March 27, 2023

The 2022-2023 colloquium series concludes on Monday, April 10, with a talk by Laura Kalin (Princeton), taking place in Dwinelle 370 and on Zoom (passcode: lxcolloq) from 3:10-5pm. Her talk is entitled "On the nature of linearization: Insights from infixes and infixation," and the abstract is as follows:

How do abstract syntactic structures come to have a linear order? It is widely assumed in the generative literature that linearization follows the syntax (see, e.g., Chomsky 1995, Nunes 1999, 2004, Moro 2000, Berwick & Chomsky 2011). But, there is no consensus on the precise timing and nature of post-syntactic linearization, with proposals split along the following lines (among many others): (i) is linearization determined entirely by structural relationships?; (ii) does linearization within a word obey the same principles as linearization across words?; and (iii) does linearization of an affixal morpheme with respect to its stem take place prior to or simultaneous with (i.e., as part of) exponence? For some varying proposals, see e.g. Lieber 1992, Noyer 1992, Embick 2010, Arregi and Nevins 2012, Bye and Svenonius 2012, Idsardi and Raimy 2013, Myler 2017, Georgieva et al 2021, Felice 2022, Hewett 2022.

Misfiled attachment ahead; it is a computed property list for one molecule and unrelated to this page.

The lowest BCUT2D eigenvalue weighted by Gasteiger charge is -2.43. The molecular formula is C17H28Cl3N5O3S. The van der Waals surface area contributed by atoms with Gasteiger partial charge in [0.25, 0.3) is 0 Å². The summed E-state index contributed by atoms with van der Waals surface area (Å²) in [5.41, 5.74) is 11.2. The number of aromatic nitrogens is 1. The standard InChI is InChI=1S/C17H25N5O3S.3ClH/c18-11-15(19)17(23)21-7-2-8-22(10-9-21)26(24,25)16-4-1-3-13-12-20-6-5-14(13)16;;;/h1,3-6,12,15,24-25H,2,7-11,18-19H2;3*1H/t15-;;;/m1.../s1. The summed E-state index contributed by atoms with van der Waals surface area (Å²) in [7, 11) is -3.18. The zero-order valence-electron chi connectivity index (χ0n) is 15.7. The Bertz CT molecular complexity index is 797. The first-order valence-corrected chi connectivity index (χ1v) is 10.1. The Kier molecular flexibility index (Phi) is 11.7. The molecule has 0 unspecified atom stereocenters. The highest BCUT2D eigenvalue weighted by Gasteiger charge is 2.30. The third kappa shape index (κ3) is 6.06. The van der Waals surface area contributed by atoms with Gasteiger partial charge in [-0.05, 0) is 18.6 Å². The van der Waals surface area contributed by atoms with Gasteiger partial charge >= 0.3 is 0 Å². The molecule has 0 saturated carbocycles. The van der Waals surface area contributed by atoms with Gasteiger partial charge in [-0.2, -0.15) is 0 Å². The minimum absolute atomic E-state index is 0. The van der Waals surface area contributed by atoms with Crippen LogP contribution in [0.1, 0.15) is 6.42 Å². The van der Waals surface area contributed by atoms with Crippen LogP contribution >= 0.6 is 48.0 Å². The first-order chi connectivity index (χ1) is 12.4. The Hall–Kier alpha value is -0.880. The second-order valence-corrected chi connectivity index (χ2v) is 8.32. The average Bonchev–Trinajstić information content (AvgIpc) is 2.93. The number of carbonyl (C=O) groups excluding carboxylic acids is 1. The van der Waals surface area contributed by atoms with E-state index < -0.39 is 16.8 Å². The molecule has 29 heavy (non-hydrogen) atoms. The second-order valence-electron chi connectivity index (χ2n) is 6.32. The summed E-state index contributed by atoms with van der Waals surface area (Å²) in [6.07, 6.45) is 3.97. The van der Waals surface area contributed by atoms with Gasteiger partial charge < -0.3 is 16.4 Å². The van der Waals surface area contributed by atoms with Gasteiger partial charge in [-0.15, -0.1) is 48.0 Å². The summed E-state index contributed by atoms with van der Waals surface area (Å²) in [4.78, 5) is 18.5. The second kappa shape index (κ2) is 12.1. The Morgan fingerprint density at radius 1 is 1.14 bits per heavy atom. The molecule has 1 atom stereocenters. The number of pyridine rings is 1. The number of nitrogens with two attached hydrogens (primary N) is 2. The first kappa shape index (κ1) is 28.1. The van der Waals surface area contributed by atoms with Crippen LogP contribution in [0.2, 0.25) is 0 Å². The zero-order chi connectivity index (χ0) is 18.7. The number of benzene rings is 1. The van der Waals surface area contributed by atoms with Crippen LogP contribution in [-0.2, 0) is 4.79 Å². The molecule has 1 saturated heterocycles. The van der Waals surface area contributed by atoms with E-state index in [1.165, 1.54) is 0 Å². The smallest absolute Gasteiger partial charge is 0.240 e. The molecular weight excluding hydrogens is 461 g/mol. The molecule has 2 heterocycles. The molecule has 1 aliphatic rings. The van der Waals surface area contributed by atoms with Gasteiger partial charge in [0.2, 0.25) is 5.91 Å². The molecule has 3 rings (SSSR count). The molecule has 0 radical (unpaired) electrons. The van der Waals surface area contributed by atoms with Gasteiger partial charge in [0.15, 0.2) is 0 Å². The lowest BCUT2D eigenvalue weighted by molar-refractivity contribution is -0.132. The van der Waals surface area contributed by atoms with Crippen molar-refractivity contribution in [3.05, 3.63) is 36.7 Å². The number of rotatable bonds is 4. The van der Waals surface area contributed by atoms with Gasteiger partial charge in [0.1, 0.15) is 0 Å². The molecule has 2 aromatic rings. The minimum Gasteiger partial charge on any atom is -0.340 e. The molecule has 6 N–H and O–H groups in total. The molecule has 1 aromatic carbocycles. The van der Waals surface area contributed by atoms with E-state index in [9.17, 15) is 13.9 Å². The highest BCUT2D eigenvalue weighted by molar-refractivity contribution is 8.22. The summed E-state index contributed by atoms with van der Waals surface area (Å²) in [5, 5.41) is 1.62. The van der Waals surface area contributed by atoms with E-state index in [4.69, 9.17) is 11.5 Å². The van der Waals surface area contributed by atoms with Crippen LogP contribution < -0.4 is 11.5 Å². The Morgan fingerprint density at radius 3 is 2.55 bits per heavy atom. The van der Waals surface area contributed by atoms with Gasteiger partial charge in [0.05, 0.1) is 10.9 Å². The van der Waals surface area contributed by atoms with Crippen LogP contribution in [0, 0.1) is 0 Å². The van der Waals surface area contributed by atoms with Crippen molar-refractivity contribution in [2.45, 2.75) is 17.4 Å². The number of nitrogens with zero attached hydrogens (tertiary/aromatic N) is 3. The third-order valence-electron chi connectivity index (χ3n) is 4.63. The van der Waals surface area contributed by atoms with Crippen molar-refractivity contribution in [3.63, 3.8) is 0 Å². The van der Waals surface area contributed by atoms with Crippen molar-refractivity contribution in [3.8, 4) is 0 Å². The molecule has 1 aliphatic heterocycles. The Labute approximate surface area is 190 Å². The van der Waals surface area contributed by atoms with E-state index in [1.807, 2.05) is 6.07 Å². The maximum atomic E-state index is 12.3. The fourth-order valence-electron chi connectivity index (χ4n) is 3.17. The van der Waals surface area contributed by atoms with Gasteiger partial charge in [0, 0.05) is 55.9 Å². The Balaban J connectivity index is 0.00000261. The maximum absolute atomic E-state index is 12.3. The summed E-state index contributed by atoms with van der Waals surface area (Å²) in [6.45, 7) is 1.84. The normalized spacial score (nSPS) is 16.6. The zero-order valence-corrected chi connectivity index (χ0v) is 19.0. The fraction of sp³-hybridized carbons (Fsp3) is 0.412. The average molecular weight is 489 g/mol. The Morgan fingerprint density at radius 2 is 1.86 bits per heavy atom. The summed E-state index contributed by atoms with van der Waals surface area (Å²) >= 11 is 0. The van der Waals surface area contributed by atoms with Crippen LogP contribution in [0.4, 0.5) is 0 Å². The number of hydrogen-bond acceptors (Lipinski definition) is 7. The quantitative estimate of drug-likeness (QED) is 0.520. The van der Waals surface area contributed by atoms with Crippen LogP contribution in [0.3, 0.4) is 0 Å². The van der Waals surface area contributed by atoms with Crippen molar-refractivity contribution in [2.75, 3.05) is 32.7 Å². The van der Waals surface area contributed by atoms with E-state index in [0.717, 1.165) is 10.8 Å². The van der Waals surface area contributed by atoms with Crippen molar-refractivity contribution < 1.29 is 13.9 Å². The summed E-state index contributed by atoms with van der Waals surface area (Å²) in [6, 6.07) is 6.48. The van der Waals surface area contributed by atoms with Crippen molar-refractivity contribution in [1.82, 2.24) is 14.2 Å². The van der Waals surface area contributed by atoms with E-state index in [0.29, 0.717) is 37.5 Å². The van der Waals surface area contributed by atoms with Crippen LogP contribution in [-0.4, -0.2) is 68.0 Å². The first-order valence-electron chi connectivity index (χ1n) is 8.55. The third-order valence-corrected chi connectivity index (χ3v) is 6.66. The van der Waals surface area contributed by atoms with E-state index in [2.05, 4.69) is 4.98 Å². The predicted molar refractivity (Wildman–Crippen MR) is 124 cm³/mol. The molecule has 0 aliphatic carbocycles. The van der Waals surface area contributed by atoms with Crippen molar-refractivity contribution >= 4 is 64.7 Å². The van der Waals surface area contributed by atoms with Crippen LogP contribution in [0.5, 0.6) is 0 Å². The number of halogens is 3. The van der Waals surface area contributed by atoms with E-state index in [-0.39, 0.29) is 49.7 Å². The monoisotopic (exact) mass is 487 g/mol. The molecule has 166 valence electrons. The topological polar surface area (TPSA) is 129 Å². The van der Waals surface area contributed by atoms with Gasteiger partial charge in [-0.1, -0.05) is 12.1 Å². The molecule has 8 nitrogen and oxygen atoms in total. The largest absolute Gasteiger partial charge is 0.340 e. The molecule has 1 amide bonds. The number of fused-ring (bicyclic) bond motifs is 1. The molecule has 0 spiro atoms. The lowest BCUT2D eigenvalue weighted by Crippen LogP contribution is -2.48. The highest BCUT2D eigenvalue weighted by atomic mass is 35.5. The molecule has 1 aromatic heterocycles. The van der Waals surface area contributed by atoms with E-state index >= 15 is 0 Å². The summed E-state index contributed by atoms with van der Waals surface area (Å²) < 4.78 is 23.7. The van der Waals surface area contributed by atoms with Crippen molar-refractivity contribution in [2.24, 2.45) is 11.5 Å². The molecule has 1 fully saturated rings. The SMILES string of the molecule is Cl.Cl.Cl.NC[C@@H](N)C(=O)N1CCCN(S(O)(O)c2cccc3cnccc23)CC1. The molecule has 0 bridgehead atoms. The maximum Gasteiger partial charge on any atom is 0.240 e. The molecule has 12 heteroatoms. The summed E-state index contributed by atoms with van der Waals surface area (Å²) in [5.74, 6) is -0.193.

In this talk, I use infixes and infixation as a window into linearization and the post-syntactic component. In very brief, what I will propose is that basic linear order (for all morphemes) is established cyclically, from the bottom of a spelled-out structure upward, interspersed with exponence; at each terminal, linearization properly precedes exponence, and can be influenced by various non-structural factors. In addition, I will argue for one point of re-linearization which is also cyclic, but which takes place after exponent choice. The evidence will include and go beyond the type of case study considered in Kalin 2022.